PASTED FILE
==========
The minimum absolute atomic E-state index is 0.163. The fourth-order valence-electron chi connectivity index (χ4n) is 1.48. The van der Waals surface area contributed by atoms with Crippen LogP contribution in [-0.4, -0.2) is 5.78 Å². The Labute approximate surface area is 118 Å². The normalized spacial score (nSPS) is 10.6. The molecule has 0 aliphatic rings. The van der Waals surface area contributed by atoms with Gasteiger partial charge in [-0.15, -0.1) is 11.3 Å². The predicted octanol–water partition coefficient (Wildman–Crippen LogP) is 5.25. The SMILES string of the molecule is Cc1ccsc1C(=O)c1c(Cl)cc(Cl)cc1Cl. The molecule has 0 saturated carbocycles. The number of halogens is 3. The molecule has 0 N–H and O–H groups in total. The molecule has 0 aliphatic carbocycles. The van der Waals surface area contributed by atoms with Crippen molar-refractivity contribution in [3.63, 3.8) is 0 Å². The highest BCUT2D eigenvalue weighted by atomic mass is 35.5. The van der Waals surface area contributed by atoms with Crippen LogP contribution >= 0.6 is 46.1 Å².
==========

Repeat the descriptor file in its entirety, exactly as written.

The minimum absolute atomic E-state index is 0.163. The fourth-order valence-electron chi connectivity index (χ4n) is 1.48. The van der Waals surface area contributed by atoms with Crippen LogP contribution in [-0.4, -0.2) is 5.78 Å². The Labute approximate surface area is 118 Å². The normalized spacial score (nSPS) is 10.6. The molecule has 0 aliphatic rings. The van der Waals surface area contributed by atoms with Gasteiger partial charge in [-0.15, -0.1) is 11.3 Å². The predicted octanol–water partition coefficient (Wildman–Crippen LogP) is 5.25. The SMILES string of the molecule is Cc1ccsc1C(=O)c1c(Cl)cc(Cl)cc1Cl. The molecule has 0 saturated carbocycles. The number of halogens is 3. The molecule has 0 N–H and O–H groups in total. The molecule has 0 aliphatic carbocycles. The van der Waals surface area contributed by atoms with Crippen molar-refractivity contribution in [3.63, 3.8) is 0 Å². The highest BCUT2D eigenvalue weighted by atomic mass is 35.5. The van der Waals surface area contributed by atoms with Crippen LogP contribution >= 0.6 is 46.1 Å².